Seasonal labour leads Fruit Focus forum topics

The future availability of seasonal labour for growers was the hot topic at a well-attended session during Fruit Focus. "Our sector has been handed considerable challenges, which we hope to turn to our advantage," said NFU horticulture and potatoes board chairman Ali Capper.

Capper: fruit production sector has been handed significant challenges - image: HW
Capper: fruit production sector has been handed significant challenges - image: HW

"We have to assume free movement of labour is unlikely, so we need to look at everything right now and have a full dialogue with Government. Elements of the Australian system would work well for us - it's not just for skilled labour. We were already looking for something greater than just EU nationals."

She added: "We have a lot of returnees each year, especially from Poland, and should be able to bring those back for six weeks or six months. It needs to be cost-effective and easy to administer. The important thing is to secure a supply of seasonal and permanent labour - two years isn't that long. We have made Defra and the Home Office aware of the importance of this. We are determined to lead on these issues."

NFU chief horticulture adviser Chris Hartfield said: "We aren't looking for a scheme that limits numbers. You don't need to lose many before it becomes unprofitable, and we want growth in these industries."

The union's vice-president Guy Smith added: "We need to explain why we need migrant labour or we will simply export our agriculture and horticulture, and that isn't acceptable. We will need a lot of robust information on which to base policy, and we need to action that now. We can't pass the buck to Brussels any more."

To which Defra horticulture and potatoes team leader Kathleen Kelliher said: "We don't know the exact number (of seasonal workers). The Migration Advisory Committee says 67,000 and we are using that for now. There are a lot of unknowns and we need facts and evidence."

Rob Orme, chief executive of sector recruiter Concordia, said: "People are still wanting to come, and though the weaker pound is having an effect we certainly don't see any problems in the next couple of years. But there has to be some provision for horticulture and other sectors. We are confident that there will be supply, but the route of that supply will change. We believe there will be a new programme from Europe and beyond. We want a SAWS-type arrangement - that was really effective including as a skills exchange. But there are now so many issues to be dealt with. We don't want this to slip down the agenda."

On other consequences of Brexit, Capper said: "We are keen to keep existing POs (producer organisations). The principle is great, but we want a simplification as the administration is a complete headache. Tax allowances of £200,000-300,000 don't work for our sector. The big investments we need for higher productivity cost millions."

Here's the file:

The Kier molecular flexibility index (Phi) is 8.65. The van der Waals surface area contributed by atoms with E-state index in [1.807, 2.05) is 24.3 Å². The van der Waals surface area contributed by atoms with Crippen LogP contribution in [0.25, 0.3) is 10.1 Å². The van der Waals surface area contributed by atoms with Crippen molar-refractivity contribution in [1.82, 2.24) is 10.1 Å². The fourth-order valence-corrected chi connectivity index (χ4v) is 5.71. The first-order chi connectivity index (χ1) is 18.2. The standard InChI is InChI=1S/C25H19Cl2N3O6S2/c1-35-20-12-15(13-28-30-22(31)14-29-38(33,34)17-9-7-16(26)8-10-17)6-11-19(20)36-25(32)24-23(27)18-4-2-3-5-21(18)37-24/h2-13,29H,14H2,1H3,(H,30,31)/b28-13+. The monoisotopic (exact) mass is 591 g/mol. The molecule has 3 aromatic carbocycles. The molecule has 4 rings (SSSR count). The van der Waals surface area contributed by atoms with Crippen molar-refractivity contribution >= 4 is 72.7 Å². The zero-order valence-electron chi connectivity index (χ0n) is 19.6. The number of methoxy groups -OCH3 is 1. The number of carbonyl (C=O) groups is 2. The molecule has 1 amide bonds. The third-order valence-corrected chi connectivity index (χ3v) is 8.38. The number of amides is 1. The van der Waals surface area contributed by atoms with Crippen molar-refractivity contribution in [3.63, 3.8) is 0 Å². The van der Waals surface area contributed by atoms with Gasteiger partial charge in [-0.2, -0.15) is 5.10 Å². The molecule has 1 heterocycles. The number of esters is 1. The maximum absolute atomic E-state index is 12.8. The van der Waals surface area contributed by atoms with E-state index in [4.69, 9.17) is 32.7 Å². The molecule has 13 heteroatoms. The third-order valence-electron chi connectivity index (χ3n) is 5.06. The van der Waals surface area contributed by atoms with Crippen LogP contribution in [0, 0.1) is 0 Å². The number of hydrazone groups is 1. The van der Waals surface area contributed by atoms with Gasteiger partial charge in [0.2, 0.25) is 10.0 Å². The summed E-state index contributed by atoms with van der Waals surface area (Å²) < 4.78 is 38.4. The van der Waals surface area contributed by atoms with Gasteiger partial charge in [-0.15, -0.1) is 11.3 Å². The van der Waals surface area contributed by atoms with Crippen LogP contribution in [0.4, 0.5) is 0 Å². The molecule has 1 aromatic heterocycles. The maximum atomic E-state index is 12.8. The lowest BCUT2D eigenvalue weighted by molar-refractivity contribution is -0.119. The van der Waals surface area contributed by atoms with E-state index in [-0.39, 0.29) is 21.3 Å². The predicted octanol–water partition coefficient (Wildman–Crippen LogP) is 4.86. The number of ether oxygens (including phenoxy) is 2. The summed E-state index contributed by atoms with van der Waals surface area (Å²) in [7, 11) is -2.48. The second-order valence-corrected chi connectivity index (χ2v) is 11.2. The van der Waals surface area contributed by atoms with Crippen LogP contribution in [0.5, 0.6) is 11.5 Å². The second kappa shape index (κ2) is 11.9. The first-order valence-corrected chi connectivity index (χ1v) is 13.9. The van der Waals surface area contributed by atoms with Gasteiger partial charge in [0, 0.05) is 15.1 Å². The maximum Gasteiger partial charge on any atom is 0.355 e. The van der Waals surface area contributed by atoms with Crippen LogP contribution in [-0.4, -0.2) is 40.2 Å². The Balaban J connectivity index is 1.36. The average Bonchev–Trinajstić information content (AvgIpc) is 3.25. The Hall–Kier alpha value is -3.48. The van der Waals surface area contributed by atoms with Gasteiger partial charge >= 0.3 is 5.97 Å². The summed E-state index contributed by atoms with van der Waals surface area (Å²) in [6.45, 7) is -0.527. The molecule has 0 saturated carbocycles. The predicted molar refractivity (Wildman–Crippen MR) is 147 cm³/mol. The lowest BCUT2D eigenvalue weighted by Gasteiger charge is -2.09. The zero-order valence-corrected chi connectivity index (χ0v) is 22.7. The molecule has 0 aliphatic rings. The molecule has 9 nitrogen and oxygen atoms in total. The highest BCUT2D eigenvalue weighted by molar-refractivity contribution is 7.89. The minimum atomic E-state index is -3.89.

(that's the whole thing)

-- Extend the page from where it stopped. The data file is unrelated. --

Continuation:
Crop protection is another big issue, she added. "We want access to new actives in order to remain competitive. They are often available in the rest of the EU but not here. The Chemicals Regulation Directorate is under-resourced and it's very important that's put right."

Smith pointed out: "A UK-only market will be less interesting for big companies than the EU market. I am concerned that our influence will now decline. There are 30-40 reauthorisations coming up in the next two-to-three years and these may go against us."

Hartfield added: "The board already had a five-year strategy for growth over the term of this Government and labour was already a key issue. The referendum has changed the landscape but key issues remain, not just labour but crop protection, plant health ... It's easy to be overwhelmed but we have a considerable opportunity. There is clear demand for traceable food grown on British farms - 70 per cent want more of it."

Speech - NFU vice-president Guy Smith addressing Fruit Focus session

"The 24 June result has changed the complexion of everything in agriculture. Many farmers are feeling disconcerted and uncertain. But it’s also an opportunity that we need to make the most of.

"The NFU is now undertaking a major consultation with our members. We didn’t think we would have a new Government before September but now the timetable is moving fast. The NFU’s work before the referendum has put us in good stead. Like in 1947, agriculture is at a fork in the road. We need to thrash out our own agriculture policy — few of us here can remember a time when we were free to do this.

"Getting MPs onto farms is really important, especially in the next four or five weeks, in order to say ‘don’t forget agriculture’. We operate to high standards and do not want permanent subsidies.

"We are a go-ahead industry that thinks forward and invests. I challenge you all to get your MPs out on your farms."

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